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Denim Retailers Share What Has Helped During COVID-19—and It’s Not the Government

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Though trillions of dollars have gone into COVID-19 relief initiatives, small businesses aren’t relying on the government for support during these unprecedented times—and it’s not because they don’t want to. It’s because they feel the government has failed them.

“You really see the priorities of your local government during times like this,” said Jeff Garza, owner of Foxhole LA, the Los Angeles-based vintage denim boutique and repair and customization shop.  “We don’t like to rely on any type of loan ever, because that means we need to pay someone back, but we would appreciate a small grant to help us through this crisis,” he said.

For Garza, a government-issued grant is a reasonable request for small businesses struggling as a result of a pandemic out of their control. Funds could help businesses pay for utilities and rent—which are no small fees for Foxhole’s Sunset Boulevard location. But grants aren’t always easy to come by, unfortunately.

“We have been Foxhole for nine years, and it is so sad to work so hard and save your hard-earned money just to have a crisis that’s not in your control clear out your savings,” he said. “Small businesses like ours get barely any help. You see chain restaurants and big businesses get millions of dollars, and we barely got an email back a few months later from the Small Business Association.”

David Shelist, owner of The Denim Lounge in Chicago, is equally disappointed in the government’s support.

“You can tell [people in the administration] have never owned a small business,” Shelist told Rivet. “Small business loans given out by the government don’t benefit small businesses—they benefit my employees and landlords.”

Shelist highlighted a major oversight in government support, calling out a lack of incentive for paying vendors—an issue that’s become rampant in the industry in the past few months. Reports of retailers refusing to pay suppliers or asking for massive discounts and extended payment terms to protect their business are plenty. With proper government support, some companies may have been able to avoid these situations, he said.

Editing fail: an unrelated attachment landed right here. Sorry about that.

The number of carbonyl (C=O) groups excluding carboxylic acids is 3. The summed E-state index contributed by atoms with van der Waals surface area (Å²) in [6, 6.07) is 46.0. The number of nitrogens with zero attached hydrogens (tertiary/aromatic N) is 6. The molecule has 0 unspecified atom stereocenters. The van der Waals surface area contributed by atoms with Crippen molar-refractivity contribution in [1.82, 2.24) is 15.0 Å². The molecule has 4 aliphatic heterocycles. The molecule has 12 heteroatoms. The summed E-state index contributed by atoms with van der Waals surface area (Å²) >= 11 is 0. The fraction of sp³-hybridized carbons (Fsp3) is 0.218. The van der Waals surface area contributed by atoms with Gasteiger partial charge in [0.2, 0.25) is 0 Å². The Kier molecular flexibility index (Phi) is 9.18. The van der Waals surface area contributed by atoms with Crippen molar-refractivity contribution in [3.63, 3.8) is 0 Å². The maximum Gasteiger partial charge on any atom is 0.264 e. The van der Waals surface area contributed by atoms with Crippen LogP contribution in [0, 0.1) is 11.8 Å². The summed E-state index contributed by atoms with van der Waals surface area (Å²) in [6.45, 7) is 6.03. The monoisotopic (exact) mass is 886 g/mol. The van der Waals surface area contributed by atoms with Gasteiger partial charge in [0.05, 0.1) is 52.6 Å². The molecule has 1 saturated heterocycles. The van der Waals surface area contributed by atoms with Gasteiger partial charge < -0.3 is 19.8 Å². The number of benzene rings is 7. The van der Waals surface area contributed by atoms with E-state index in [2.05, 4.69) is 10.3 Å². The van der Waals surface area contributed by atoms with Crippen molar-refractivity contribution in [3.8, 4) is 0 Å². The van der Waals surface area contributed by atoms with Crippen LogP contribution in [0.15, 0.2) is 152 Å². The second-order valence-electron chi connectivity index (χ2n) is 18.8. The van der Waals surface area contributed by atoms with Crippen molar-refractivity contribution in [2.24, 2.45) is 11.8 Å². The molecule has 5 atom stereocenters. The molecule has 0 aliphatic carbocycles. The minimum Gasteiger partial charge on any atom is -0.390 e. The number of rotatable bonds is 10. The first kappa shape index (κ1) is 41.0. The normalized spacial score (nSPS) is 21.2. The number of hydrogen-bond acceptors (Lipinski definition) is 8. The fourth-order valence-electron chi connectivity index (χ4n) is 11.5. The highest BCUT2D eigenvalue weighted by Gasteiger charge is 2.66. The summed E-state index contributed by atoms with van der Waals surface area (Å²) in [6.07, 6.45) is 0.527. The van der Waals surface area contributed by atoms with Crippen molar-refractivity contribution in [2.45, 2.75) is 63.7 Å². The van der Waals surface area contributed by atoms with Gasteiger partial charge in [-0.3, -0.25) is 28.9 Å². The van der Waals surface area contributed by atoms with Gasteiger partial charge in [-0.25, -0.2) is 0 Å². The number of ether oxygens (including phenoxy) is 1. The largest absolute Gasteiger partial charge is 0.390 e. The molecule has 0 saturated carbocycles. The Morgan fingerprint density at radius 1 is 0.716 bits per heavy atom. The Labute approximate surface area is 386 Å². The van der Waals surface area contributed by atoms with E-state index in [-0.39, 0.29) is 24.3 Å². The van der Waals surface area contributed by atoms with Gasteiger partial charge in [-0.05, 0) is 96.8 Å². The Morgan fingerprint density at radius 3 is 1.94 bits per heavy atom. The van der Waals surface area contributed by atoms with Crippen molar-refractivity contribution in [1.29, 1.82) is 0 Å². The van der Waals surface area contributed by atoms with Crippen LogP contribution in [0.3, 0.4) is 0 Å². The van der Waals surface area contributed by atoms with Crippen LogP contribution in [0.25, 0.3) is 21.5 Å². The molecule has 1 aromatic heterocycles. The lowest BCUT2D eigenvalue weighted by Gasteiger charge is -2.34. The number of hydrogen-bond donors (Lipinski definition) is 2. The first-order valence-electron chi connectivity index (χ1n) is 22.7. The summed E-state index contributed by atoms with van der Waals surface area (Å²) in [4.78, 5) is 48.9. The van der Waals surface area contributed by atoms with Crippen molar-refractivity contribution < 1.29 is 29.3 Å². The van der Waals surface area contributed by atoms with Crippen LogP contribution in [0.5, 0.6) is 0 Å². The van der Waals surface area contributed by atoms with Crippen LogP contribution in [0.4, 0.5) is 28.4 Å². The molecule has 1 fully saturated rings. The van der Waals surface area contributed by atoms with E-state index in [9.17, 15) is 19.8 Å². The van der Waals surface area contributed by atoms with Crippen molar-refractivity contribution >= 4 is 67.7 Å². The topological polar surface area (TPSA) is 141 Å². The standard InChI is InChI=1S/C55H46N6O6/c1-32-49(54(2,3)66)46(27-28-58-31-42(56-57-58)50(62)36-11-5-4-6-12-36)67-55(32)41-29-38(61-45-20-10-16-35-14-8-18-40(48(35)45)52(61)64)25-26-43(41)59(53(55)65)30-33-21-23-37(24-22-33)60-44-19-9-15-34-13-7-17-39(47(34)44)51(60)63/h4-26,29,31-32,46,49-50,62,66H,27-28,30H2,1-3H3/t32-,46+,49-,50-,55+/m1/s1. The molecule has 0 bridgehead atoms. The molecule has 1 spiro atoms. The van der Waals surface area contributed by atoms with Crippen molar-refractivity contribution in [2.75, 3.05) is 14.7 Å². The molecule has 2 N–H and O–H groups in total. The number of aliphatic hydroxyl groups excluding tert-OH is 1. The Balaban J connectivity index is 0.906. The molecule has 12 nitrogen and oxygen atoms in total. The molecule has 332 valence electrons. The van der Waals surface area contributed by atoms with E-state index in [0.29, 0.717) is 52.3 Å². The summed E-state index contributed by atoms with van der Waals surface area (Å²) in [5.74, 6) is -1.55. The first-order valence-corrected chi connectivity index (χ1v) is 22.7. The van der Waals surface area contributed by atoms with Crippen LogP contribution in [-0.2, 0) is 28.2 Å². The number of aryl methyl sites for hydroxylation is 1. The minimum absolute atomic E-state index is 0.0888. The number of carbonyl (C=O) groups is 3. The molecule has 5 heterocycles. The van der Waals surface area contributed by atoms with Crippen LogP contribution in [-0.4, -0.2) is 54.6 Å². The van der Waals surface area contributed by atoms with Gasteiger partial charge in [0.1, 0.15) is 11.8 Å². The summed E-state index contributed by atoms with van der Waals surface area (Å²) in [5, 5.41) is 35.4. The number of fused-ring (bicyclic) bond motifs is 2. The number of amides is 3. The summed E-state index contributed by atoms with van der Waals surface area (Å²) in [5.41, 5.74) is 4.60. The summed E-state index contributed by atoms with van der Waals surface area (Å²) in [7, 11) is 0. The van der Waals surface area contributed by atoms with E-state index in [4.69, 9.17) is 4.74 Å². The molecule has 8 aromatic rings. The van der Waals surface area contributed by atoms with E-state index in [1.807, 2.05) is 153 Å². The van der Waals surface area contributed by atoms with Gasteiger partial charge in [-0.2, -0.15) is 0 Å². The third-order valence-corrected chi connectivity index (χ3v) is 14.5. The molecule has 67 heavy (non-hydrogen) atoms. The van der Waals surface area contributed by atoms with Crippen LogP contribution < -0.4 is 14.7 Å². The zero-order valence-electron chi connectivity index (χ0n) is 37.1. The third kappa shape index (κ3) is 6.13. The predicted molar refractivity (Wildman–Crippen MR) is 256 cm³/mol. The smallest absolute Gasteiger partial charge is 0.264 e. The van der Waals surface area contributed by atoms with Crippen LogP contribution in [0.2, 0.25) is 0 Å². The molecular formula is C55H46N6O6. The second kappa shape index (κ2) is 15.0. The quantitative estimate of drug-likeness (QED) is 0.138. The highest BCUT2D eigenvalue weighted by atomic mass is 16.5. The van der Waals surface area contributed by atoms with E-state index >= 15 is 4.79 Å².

However, other small business owners have been able to make do with the support they’ve received—but remain cautious of the future.

“We are grateful to have been eligible for some federal assistance during this trying time, which allowed us to support our people and team overall in a way that would have been very challenging otherwise,” said K.P. McNeill, Imogene + Willie business partner. “We certainly hope that what we have received is enough, and it feels like that should be the case. Still, like everyone out there, we have a great deal of uncertainty about how things are going to evolve moving forward and the attached long-term economic impact.”

And it’s not just the government that could provide support during these trying times. When it comes to keeping a small business afloat during a global economic crisis, assistance must come from all sides.

Business owners were grateful for the generally positive experiences they’ve had with their stores’ landlords—while some continued to demand rent payments, others responded with empathy. One of Shelist’s landlords allowed him to delay payments until the store reopens.

McNeill also highlighted understanding and supportive landlords as a saving grace during the crisis for Imogene + Willie’s Nashville, Tenn.-based shop and warehouse and California-based sewing and production facility.

“We have very strong relationships with each of our landlords and know that they are there for us,” he said. “We’ve been able to keep each of these locations productive in their own ways to mitigate the need to worry about where the rent is coming from.”

Owners agreed that while the pandemic has caused extreme financial uncertainty, it has also spurred  them to ramp up their digital efforts—a move that will likely pay dividends in the long-term. The Denim Lounge used this pause to create a “full-blown” website in just two weeks; Imogene + Willie doubled down on digital efforts that were initiated before the coronavirus. Meanwhile, Foxhole made online shopping more accessible for its consumers.

“We humbly feel that we are by no means experts in this regard, but we hope that other small businesses like us will have the ability to stay the course,” said McNeill. “Brands that can find and tell their own authentic story, make high-quality sustainable goods, and have excellent customer experience have the opportunity to grow stronger through these challenging times.”